What Could She Say? : The Problem of Female Silence in Ovid’s Metamorphoses

UNCA Author/Contributor (non-UNCA co-authors, if there are any, appear on document)
Jourdan Dealy, Student (Creator)
University of North Carolina Asheville (UNCA )
Web Site: http://library.unca.edu/
Evan Gurney

Abstract: The sexual violence against women in Ovid’s Metamorphoses has been discussed at length through many different lenses. His vivid rape scenes have been transformed into translations of his narratives, from literary interpretations to paintings and sculptures, just as his female characters are transformed in his poetry. Ovid has been accused by many feminist scholars as being a misogynist, unable to understand or sympathize with his female audience or characters. Although the feminist lens is undoubtedly important to understanding Ovid’s work, this thesis posits that an historical grounding of the text is equally imperative. One key fact to consider is Ovid’s own silencing, through banishment and censorship by the dominant male figure of Caesar Augustus. Ovid’s silencing by Augustus mirrors the silencing of women in his work. The conservative Augustan culture and Ovid’s biography are important factors when looking at the tales of Daphne, Philomela, and the ivory girl, among others. We must also examine the methods Ovid uses to silence these women. A male’s voice, Ovid’s own, is used to describe these scenes which are found within long narratives of male discourse and fantasy. When examined within this context, this thesis contends that Ovid critiques such emphasis on the male perspective by using pervasive irony throughout his narratives. Read in this way, we see how in recounting the violence and silencing these women faced, he is able to give them a voice.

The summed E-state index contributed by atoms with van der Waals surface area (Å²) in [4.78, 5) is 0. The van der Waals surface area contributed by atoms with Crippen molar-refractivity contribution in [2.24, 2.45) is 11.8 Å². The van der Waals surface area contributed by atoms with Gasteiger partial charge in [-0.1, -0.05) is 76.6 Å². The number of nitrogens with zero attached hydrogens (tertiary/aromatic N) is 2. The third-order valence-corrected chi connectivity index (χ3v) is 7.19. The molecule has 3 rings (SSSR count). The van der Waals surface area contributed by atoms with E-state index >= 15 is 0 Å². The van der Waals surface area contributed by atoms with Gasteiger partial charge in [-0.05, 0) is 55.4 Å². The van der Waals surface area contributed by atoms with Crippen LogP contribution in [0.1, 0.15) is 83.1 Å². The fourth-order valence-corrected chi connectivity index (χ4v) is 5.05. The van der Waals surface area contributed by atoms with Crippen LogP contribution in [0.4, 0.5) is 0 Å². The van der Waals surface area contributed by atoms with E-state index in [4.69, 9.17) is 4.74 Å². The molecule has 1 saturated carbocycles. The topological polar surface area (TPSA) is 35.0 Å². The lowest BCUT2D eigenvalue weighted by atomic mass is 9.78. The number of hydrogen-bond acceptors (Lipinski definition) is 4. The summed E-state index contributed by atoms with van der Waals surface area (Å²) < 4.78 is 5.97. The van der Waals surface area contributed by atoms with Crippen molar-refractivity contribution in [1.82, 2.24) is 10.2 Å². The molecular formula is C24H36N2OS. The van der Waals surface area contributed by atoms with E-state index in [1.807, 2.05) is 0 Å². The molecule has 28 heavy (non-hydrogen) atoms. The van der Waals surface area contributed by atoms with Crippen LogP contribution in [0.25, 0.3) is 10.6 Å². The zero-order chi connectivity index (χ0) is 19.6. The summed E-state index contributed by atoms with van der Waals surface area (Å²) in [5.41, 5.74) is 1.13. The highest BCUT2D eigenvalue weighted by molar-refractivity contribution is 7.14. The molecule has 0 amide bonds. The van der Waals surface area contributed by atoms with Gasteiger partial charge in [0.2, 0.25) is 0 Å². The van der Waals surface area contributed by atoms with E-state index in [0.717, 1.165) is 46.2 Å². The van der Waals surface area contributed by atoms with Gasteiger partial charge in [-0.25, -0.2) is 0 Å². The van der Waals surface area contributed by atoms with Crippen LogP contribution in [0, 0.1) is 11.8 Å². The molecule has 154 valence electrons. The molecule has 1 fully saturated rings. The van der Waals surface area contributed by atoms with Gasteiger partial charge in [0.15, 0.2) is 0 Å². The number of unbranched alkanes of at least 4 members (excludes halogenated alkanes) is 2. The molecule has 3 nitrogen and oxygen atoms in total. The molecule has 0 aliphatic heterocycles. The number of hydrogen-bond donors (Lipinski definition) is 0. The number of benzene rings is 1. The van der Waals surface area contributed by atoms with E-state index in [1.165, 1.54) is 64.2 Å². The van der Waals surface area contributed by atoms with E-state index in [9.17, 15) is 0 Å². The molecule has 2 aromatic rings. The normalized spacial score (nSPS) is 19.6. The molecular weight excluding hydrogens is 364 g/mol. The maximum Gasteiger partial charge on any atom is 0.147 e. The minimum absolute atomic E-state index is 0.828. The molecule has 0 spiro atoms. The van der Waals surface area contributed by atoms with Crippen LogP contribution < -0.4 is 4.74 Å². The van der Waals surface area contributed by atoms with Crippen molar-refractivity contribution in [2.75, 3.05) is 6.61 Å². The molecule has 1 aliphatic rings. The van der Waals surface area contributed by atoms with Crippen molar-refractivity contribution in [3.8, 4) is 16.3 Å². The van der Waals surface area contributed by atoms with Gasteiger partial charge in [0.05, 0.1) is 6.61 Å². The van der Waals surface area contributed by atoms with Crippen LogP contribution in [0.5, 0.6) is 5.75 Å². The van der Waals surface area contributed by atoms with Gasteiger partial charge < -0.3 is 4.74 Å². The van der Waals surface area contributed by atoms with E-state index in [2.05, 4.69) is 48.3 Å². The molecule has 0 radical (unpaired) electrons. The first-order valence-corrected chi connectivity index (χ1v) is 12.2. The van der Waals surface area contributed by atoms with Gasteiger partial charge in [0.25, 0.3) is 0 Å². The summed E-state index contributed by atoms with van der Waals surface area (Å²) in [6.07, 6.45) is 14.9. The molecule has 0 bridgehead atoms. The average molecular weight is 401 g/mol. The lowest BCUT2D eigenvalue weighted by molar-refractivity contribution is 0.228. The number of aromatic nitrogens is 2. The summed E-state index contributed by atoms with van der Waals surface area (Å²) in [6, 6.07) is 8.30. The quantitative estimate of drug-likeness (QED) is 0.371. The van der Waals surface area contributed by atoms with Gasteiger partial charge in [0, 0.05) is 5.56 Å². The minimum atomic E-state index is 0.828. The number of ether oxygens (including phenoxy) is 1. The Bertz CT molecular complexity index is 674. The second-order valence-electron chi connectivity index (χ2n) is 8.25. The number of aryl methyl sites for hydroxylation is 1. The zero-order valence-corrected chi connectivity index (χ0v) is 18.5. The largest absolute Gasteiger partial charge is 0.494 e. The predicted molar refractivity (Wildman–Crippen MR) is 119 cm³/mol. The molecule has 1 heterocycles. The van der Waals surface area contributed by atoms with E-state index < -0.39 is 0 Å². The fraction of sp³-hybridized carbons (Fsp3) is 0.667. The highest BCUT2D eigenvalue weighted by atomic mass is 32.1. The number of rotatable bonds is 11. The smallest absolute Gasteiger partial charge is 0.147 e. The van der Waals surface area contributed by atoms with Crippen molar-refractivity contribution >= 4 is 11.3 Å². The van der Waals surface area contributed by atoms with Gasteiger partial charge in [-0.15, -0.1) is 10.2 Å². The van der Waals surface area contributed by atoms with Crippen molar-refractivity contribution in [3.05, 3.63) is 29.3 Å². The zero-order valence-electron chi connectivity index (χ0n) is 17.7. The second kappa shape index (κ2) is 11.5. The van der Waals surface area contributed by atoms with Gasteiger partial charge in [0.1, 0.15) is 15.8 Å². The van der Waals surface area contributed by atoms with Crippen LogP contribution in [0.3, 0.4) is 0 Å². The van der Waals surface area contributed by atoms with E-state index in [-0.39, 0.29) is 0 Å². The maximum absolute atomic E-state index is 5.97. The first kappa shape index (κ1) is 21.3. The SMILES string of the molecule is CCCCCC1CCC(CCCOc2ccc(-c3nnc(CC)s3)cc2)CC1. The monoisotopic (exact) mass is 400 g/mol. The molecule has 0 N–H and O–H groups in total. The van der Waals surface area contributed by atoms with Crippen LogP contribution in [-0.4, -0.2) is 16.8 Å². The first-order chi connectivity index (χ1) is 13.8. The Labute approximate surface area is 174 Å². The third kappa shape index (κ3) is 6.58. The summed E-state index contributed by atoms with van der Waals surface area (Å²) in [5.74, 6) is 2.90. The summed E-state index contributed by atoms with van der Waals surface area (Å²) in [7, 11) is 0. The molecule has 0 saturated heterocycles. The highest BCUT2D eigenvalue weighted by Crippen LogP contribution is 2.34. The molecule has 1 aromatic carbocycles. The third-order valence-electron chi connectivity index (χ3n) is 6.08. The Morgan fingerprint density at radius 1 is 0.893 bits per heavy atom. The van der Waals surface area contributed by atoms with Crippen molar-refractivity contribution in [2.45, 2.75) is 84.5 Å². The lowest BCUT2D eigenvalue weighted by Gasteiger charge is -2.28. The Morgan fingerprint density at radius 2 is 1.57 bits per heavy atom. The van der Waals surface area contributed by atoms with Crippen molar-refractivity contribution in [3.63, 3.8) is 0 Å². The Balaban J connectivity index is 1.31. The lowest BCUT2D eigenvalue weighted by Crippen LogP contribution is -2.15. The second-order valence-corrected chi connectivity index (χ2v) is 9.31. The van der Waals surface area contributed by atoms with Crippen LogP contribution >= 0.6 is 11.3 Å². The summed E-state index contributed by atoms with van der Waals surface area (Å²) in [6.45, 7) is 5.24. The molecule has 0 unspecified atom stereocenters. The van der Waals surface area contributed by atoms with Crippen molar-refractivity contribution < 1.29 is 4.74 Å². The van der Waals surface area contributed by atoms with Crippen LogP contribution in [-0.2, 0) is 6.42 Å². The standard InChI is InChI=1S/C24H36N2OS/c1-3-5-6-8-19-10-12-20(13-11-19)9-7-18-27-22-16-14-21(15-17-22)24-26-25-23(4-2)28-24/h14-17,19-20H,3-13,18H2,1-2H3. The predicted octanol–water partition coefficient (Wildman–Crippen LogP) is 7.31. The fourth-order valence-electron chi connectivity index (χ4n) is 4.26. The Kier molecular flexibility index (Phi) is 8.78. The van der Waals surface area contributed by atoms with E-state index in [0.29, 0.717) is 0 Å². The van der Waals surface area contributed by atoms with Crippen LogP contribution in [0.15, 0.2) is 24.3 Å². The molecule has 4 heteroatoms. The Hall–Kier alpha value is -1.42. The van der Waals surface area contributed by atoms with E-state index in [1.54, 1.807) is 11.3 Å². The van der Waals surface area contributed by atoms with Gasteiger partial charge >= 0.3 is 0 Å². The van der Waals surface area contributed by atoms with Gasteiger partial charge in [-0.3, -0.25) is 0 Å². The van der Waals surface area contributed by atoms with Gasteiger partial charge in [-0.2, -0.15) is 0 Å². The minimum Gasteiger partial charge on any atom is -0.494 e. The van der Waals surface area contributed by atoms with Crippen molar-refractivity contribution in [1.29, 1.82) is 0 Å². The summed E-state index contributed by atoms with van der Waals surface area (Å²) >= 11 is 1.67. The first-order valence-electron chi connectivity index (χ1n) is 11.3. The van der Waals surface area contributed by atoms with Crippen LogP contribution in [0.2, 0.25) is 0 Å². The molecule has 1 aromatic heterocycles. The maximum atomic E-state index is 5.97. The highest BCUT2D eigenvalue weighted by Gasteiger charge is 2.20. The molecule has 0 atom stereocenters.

Additional Information

Language: English
Date: 2015
Ovid, Metamorphoses, women in literature, interpretation

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